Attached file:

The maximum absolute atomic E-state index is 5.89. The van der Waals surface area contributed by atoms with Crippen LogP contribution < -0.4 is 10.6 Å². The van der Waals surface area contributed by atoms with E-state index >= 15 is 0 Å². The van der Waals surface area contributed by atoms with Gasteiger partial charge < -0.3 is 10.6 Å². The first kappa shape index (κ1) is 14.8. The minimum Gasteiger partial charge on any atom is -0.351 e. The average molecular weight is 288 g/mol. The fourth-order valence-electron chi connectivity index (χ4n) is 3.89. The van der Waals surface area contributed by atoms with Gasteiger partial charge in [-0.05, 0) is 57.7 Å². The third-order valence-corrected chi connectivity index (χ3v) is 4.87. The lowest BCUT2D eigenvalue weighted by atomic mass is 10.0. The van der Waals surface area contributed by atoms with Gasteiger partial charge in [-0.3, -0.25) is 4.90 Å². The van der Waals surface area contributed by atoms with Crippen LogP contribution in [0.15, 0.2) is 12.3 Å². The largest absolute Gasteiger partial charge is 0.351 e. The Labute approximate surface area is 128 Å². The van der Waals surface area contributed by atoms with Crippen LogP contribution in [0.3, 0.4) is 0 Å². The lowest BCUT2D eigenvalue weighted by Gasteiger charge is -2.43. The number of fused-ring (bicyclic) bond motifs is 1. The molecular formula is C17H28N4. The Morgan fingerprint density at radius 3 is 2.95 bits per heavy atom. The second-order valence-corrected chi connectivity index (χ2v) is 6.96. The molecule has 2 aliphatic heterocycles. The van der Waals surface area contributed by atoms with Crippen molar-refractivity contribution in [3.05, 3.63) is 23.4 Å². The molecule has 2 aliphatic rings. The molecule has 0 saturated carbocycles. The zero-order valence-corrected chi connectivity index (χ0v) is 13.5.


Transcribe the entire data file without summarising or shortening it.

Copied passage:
The maximum absolute atomic E-state index is 5.89. The van der Waals surface area contributed by atoms with Crippen LogP contribution < -0.4 is 10.6 Å². The van der Waals surface area contributed by atoms with E-state index >= 15 is 0 Å². The van der Waals surface area contributed by atoms with Gasteiger partial charge < -0.3 is 10.6 Å². The first kappa shape index (κ1) is 14.8. The minimum Gasteiger partial charge on any atom is -0.351 e. The average molecular weight is 288 g/mol. The fourth-order valence-electron chi connectivity index (χ4n) is 3.89. The van der Waals surface area contributed by atoms with Gasteiger partial charge in [-0.05, 0) is 57.7 Å². The third-order valence-corrected chi connectivity index (χ3v) is 4.87. The lowest BCUT2D eigenvalue weighted by atomic mass is 10.0. The van der Waals surface area contributed by atoms with Gasteiger partial charge in [-0.3, -0.25) is 4.90 Å². The van der Waals surface area contributed by atoms with Crippen LogP contribution in [0.15, 0.2) is 12.3 Å². The largest absolute Gasteiger partial charge is 0.351 e. The Labute approximate surface area is 128 Å². The van der Waals surface area contributed by atoms with Crippen LogP contribution in [0.3, 0.4) is 0 Å². The lowest BCUT2D eigenvalue weighted by Gasteiger charge is -2.43. The number of fused-ring (bicyclic) bond motifs is 1. The molecular formula is C17H28N4. The Morgan fingerprint density at radius 3 is 2.95 bits per heavy atom. The second-order valence-corrected chi connectivity index (χ2v) is 6.96. The molecule has 2 aliphatic heterocycles. The van der Waals surface area contributed by atoms with Crippen molar-refractivity contribution in [3.05, 3.63) is 23.4 Å². The molecule has 2 aliphatic rings. The molecule has 0 saturated carbocycles. The zero-order valence-corrected chi connectivity index (χ0v) is 13.5.